robertburns.jpg
What's a single-malt Scotch worthy of the poet Robert Burns?
Scotland has given us many great men--Sean Connery, John Muir...Ewan McGregor. But perhaps no other

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Toast Scotland's Favorite Son With These Single Malts

robertburns.jpg
What's a single-malt Scotch worthy of the poet Robert Burns?
Scotland has given us many great men--Sean Connery, John Muir...Ewan McGregor. But perhaps no other Scotsman is as celebrated as the 18th century poet and lyricist Robert Burns. January 25th is the annual celebration of the great poet's birth, and there may be no better time to pour yourself three fingers of a fine single-malt Scotch.

We've discussed the basics of Scotch here before. But I'll recap: Whiskey is the typical spelling for a brown booze from the U.S. Whisky is the spelling used in Europe. Single-malt whisk(e)y can be from anywhere; Single-malt Scotch must be from Scotland. The malt used in single-malt whisk(e)y is barley--100% of it. Distilling whisky is essentially distilling beer. Malted barley, water, and yeast. Distill it, age it, and bottle it.

While I love Scotch, I am generally a Bourbon girl. But there's something about the dark days of winter combined with rich, fortifying food that makes me crave the peaty, smokiness of a good Scotch. I'm not picky, though I do like the mild, almost sweet finish of the Glenmorangie Scotch that's been aged in port wood casks. I'm not the only fan of Glenmorangie. Jeff Lindsay-Thorsen, the lead sommelier at RN74 likes the Glenmorangie 10-year, because he thinks it's truly representative of a Highland Scotch. It can be found for about $40 a fifth--a bargain for a single malt Scotch.

RN74 is kicking off a series of multi-course menu pairings on January 23 with a Scotch pairing menu. Jeff Putt and Nicole Kincaid from Glenmorangie will be on hand to provide the tasting notes for the single malts, while Lindsay-Thorsen will discuss the menu pairings. The cost is $85, but for a sampling of fine Scotch, plus food, it's a bargain. It's a couple of days ahead of Robert Burns' Day, but there's no reason not to make it a multi-day celebration.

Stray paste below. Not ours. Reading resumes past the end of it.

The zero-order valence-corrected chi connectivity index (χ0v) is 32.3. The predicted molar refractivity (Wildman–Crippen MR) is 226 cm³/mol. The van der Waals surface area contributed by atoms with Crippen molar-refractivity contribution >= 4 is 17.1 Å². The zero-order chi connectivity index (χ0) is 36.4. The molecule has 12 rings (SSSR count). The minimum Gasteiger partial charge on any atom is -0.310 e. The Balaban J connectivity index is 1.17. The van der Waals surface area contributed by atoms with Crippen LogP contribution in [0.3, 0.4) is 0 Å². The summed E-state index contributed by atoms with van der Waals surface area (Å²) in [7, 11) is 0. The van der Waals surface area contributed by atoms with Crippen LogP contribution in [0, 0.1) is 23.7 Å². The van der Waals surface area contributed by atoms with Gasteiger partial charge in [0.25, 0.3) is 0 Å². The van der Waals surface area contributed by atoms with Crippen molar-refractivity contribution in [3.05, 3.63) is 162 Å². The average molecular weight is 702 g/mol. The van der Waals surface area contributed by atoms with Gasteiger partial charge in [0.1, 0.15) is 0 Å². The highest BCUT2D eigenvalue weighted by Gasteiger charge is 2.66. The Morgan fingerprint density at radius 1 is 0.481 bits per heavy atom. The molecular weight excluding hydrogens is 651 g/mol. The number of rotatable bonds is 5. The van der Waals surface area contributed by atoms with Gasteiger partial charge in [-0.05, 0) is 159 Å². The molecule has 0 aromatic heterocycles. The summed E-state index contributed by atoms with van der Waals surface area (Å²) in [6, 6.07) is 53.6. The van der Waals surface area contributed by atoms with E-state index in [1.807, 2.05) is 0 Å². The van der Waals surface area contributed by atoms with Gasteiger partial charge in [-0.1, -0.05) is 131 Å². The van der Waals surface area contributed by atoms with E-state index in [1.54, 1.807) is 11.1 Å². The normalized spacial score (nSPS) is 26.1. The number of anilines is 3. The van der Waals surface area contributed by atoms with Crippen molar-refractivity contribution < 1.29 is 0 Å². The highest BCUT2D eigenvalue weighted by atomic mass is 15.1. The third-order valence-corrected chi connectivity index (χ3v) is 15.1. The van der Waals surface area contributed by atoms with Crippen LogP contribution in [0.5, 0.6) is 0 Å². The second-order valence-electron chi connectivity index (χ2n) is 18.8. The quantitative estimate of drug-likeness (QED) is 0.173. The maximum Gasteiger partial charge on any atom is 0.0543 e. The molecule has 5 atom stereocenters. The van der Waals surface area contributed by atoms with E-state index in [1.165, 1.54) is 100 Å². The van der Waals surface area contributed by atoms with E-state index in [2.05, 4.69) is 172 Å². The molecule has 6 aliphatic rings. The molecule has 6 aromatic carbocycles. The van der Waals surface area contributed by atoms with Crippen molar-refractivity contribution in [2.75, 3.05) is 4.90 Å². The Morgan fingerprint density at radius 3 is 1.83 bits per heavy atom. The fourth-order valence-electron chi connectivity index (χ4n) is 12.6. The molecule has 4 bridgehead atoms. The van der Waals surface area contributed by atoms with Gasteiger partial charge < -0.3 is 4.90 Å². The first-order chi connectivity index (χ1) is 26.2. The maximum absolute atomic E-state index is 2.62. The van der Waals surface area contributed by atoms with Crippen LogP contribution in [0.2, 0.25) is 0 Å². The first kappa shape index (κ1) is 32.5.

I asked some other whisk(e)y experts around town to suggest a single-malt worthy of the Scottish poet. Andrew Friedman at Liberty provided this quote from Burns, "Nature's mighty law is change," but added, "If he knew how today's award winning & world class Japanese whisky would cause the world to start drinking single malts & blends from somewhere besides Scotland...well, he may not have been so cavalier with such a wonderful combination of words." Friedman suggests the Yamazaki 18-year. It's about $135 a fifth, but Friedman says, "It's amazing." The more reasonable 12-year is also a great choice, and both can be tasted by the glass at Liberty.

Jamie Boudreau suggests a couple rare single malts available at his bar Canon: 1930's Haig & Haig, "Only because it came from Joe Kennedy and I feel that he and Robby would have got along famously." Boudreau also suggests Bruichladdich 1970. "It was the Scotch that really got me into whisky, and it won not only whisky of the year, but also spirit of the year." And finally, Boudreau also recommends a Japanese whisky. "The Hibiki 12-year. While not a Scotch, I love to remind the Scots that they aren't the only ones making great single malts in this day and age."

What will be in your glass on Robert Burns' Day?

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